You can chose not to use said functionality, but I prefer a encrypted calling/chat solution over convential insecure cellular networks for my uses.
The devastating Notes on privacy and data collection of Matrix.org (that where posted above) seem to have lead to a fork!
Why are we still supporting Matrix/Riot?
The issue depend on server or is about the protocol? I mean if i made my own server i’m ok or there is still privacy problems?
Seems to be the protocol.
Data sent on a potential regular basis based on a common web/desktop+smartphone usage even with a self-hosted client and Homeserver:
The Matrix ID of users, usually including their username. Email addresses, phone numbers of the user and their contacts. Associations of Email, phone numbers with Matrix IDs. Usage patterns of the user. IP address of the user, which can give more or less precise geographical location information. The user's devices and system information. The other servers that users talks to. Room IDs, potentially identifying the Direct chat ones and the other user/server.
Jami encrypted message chat and video call
I think the first 3 points are resonable i mean people must find you, what usage pattern means? About ip addresses i hope will be holded by your home server without the need to be spread over matrix.org or other federated server
Users devices and sys info… Why???
@matthew could we have some clarification?
okaaaay… that’s a LOT of metadata, and many are critical… now I start to understand why Librem Chat is still not on F-Droid, while Librem Social and Librem Mail are there :
To me, there is no need at all to track metadata in a discussion. If they want to improve the app, why just do not put an option in the menu linked to the git in order to open an issue ?
Can somebody explain this, really?
Was matrix produced with, and by, a privacy attack vector against instant messaging?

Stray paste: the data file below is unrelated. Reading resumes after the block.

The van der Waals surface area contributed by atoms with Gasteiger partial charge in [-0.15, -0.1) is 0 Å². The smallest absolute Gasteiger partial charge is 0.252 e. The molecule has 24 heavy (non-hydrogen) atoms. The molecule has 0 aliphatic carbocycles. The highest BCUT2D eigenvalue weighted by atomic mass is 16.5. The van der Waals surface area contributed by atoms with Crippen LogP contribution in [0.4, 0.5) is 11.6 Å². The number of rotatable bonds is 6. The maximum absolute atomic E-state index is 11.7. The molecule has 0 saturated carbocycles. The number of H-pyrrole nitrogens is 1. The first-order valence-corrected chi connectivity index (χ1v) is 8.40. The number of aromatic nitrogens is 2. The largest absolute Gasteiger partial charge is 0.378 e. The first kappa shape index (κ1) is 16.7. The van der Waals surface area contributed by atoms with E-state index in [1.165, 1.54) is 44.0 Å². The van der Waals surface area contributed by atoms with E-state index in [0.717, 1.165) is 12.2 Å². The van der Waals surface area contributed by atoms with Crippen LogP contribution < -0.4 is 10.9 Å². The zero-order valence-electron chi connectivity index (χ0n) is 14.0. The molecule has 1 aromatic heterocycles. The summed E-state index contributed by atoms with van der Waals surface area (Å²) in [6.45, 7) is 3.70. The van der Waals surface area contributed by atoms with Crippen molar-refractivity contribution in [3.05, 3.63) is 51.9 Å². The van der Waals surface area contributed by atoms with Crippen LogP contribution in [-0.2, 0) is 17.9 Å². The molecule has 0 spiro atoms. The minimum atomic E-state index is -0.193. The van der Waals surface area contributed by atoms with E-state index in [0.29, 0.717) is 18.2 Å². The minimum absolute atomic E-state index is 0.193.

Is what they tell not what they mean, and sell to some other end?
So that finally it had to lead to a riot, making a fork? Transforming “matrix” into “grid”, to actually allow for decentral, federated, separation of concerns?
That’s the official response
What do you think?
Does not sound like they disable the call-home address book upload anti-feature by default, and would only do opt-in for specific queries, instead of bulk data uploads.
Is this their “solution”?: Continuing to let all installed clients contact their servers, but now enforcing personal authentication for their central vector services, requiring acceptance of their “privacy policies”?
Could the PR matierial not sound like PR material, if the goal would be to develop a protocol that would not require to accept any external privacy breaching policy?
Could another protocol, instead, promote a default no-data-collection policy for clients and homeservers?
Maybe requiring something like some form of “tainted” flag if a home server or client wants to do data-collection that requires to be accepted to comply with the GDPR?
Maybe a way to implement this might be some form of a GPL+data-sufficiency copyright?
EDIT: Or is the GDPR already sufficient?
Any comments on the quote below, like in the pdf response from matrix? To avoid it from falling under marketing gibberish for promoting a larger privacy impact vector.
It is (is it?) right that not-allowing something does not-necessarily mean not doing so, but still keeps the option for rating freedom and privacy equally high (as – any low to negative number)?
Reading this now, could be revealing a different kind of accuracy depth, possibly including but not limiting the spreading of some FUD regarding own homeservers and other apps?
and as mentioned in #matrix:matrix.org: